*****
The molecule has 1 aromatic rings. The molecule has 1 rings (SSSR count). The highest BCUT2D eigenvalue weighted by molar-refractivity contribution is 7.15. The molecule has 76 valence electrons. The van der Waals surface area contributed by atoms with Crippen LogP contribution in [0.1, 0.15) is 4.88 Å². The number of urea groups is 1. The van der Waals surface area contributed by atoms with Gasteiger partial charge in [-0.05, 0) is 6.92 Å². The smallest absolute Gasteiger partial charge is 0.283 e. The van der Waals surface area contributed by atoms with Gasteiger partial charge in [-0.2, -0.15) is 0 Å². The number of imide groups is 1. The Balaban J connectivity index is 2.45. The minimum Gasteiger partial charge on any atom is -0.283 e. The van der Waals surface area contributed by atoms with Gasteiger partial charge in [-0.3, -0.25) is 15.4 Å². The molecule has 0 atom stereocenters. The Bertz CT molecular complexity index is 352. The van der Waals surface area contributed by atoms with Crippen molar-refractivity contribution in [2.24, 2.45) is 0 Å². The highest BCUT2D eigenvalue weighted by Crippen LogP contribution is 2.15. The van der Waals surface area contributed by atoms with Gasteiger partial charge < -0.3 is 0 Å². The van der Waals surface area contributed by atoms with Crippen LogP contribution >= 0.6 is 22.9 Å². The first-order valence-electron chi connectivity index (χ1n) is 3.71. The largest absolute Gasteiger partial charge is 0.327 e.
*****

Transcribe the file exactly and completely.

The molecule has 1 aromatic rings. The molecule has 1 rings (SSSR count). The highest BCUT2D eigenvalue weighted by molar-refractivity contribution is 7.15. The molecule has 76 valence electrons. The van der Waals surface area contributed by atoms with Crippen LogP contribution in [0.1, 0.15) is 4.88 Å². The number of urea groups is 1. The van der Waals surface area contributed by atoms with Gasteiger partial charge in [-0.05, 0) is 6.92 Å². The smallest absolute Gasteiger partial charge is 0.283 e. The van der Waals surface area contributed by atoms with Gasteiger partial charge in [-0.2, -0.15) is 0 Å². The number of imide groups is 1. The Balaban J connectivity index is 2.45. The minimum Gasteiger partial charge on any atom is -0.283 e. The van der Waals surface area contributed by atoms with Gasteiger partial charge in [-0.3, -0.25) is 15.4 Å². The molecule has 0 atom stereocenters. The Bertz CT molecular complexity index is 352. The van der Waals surface area contributed by atoms with Crippen molar-refractivity contribution in [2.24, 2.45) is 0 Å². The highest BCUT2D eigenvalue weighted by Crippen LogP contribution is 2.15. The van der Waals surface area contributed by atoms with Gasteiger partial charge < -0.3 is 0 Å². The van der Waals surface area contributed by atoms with Crippen LogP contribution >= 0.6 is 22.9 Å². The first-order valence-electron chi connectivity index (χ1n) is 3.71. The largest absolute Gasteiger partial charge is 0.327 e.